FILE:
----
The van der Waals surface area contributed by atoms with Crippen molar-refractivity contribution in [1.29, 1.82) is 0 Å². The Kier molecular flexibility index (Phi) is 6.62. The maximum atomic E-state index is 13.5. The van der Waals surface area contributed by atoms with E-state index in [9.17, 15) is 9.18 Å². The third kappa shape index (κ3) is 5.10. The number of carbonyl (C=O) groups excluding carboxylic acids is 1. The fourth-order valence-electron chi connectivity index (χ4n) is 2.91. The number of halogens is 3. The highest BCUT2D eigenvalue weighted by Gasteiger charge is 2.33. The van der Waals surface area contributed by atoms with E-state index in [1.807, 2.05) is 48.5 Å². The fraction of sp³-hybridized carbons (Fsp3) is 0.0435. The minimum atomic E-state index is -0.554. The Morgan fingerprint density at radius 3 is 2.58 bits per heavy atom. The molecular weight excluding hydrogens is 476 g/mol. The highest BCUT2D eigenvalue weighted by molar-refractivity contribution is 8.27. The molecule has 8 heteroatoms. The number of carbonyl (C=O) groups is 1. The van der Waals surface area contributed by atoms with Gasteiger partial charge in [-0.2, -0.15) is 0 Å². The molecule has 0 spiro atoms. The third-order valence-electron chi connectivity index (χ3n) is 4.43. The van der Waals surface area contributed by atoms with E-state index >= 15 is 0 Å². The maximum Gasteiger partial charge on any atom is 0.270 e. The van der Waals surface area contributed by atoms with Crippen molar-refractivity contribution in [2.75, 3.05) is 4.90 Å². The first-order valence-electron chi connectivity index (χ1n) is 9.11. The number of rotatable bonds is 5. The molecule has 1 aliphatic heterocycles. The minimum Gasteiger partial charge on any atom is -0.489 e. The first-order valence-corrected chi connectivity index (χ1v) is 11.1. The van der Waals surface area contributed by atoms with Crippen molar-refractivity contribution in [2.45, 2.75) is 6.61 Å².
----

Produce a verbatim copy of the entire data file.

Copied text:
The van der Waals surface area contributed by atoms with Crippen molar-refractivity contribution in [1.29, 1.82) is 0 Å². The Kier molecular flexibility index (Phi) is 6.62. The maximum atomic E-state index is 13.5. The van der Waals surface area contributed by atoms with E-state index in [9.17, 15) is 9.18 Å². The third kappa shape index (κ3) is 5.10. The number of carbonyl (C=O) groups excluding carboxylic acids is 1. The fourth-order valence-electron chi connectivity index (χ4n) is 2.91. The number of halogens is 3. The highest BCUT2D eigenvalue weighted by Gasteiger charge is 2.33. The van der Waals surface area contributed by atoms with E-state index in [1.807, 2.05) is 48.5 Å². The fraction of sp³-hybridized carbons (Fsp3) is 0.0435. The minimum atomic E-state index is -0.554. The Morgan fingerprint density at radius 3 is 2.58 bits per heavy atom. The molecular weight excluding hydrogens is 476 g/mol. The highest BCUT2D eigenvalue weighted by molar-refractivity contribution is 8.27. The molecule has 8 heteroatoms. The number of carbonyl (C=O) groups is 1. The van der Waals surface area contributed by atoms with Gasteiger partial charge in [-0.2, -0.15) is 0 Å². The molecule has 0 spiro atoms. The third-order valence-electron chi connectivity index (χ3n) is 4.43. The van der Waals surface area contributed by atoms with E-state index >= 15 is 0 Å². The maximum Gasteiger partial charge on any atom is 0.270 e. The van der Waals surface area contributed by atoms with Crippen molar-refractivity contribution in [2.75, 3.05) is 4.90 Å². The first-order valence-electron chi connectivity index (χ1n) is 9.11. The number of rotatable bonds is 5. The molecule has 1 aliphatic heterocycles. The minimum Gasteiger partial charge on any atom is -0.489 e. The first-order valence-corrected chi connectivity index (χ1v) is 11.1. The van der Waals surface area contributed by atoms with Crippen molar-refractivity contribution in [2.45, 2.75) is 6.61 Å².